The Gemological Institute of America's (GIA) created the standard for industry's standard for diamond color grading. The GIA's color grading system begins with D, the whitest color, and continues through the alphabet to Z, for stones that are yellowish or brownish. Before the universal diamond color grading standard was created there were several other diamond color scales were being used by the international diamond community. GIA's intended to differentiate their new system from the others and did so by using the letters D-Z that have never before used for diamond grading.

Diamond Color

D Completely Colorless. This is the highest color grade a diamond can receive. D graded diamonds are very rare and highly priced.

E,F Colorless and very transparent. It is very difficult to detect the traces of color in an E or F graded diamond. These diamonds are rare and highly priced.

G,H Nearly Colorless. The color of these diamonds is nearly indiscernible from colorless options unless they are compared to each other side-by-side under a diamond grading light. When face up these diamond appear nearly colorless. These nearly colorless diamonds are still rare, but are less expensive and are considered a good value.

I,J Nearly Colorless. Color is slightly detectable in these diamonds. The slight amount of color is not easily perceived by the unaided eye once the diamond has been mounted. These diamonds are a terrific value, and consequently compose the majority of diamonds that are used for jewelry production.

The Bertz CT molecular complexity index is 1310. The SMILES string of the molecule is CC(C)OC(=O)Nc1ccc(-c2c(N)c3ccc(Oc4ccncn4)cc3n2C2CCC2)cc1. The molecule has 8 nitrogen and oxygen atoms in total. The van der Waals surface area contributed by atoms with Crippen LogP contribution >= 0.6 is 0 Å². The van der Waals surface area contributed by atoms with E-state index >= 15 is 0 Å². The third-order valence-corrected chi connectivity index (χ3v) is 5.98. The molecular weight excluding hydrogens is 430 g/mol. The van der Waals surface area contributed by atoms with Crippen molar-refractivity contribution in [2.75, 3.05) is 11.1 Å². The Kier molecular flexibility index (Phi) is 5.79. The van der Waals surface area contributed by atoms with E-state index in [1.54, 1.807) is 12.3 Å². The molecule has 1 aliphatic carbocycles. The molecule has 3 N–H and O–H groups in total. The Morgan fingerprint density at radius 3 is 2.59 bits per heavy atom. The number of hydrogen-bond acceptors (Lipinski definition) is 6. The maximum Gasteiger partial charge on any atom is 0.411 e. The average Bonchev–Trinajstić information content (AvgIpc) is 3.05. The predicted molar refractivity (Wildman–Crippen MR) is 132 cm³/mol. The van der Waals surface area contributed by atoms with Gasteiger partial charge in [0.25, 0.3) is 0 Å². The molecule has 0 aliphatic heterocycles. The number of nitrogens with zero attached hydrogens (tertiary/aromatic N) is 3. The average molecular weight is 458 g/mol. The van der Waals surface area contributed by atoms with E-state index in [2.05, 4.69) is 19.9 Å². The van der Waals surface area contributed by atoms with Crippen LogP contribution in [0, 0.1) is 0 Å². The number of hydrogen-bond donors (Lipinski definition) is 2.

K-M Faint Yellow. Very Noticeable color, eventhough they can still be fiery and beautiful.

N-Z Very Light or Light Yellow. Extremely Noticeable color. Not fit to be sold as gemstones unless you are looking for dark ambery color in the gem.

What is Fluorescence?

About a third of all diamonds have fluorescence to some extent. Fluorescence causes the diamond to emit a light glow of light the same way that a white T-shirt does when placed under a short-wave UV light. Natural daylight and indoor fluroscent lighting contain small amounts of UV rays that cause the fluorscent diamonds to exhibit this slight glow. The range that a diamond can fluoresce can range from "None" to "Very Strong"

A GIA survey found that fluorescent diamonds were favored over non fluorescent diamonds in both the lower color range AND in the higher colors, (D, E, and F) which are usually discounted by the trade. Many years ago D-F colorless fluorescent diamonds were highly prized and referred to as "blue-white," but sales people abused the term by including any diamond with fluorescence. So, usage of "blue-white" was outlawed by US trade practice laws.

Some diamonds have extremely strong fluorescence and appear oily or cloudy. In direct sunlight some of these diamonds have a strong milky blue cloudiness that makes the stones very dull.

The fluoro effect in some other lighting can be evident as a bluish tint that does not dull the diamond's brightness or fire . Milkiness is not desirable but the GIA study found them to be very rare . They were unable to find enough cloudy stones to do a study from the 26,010 sample they used.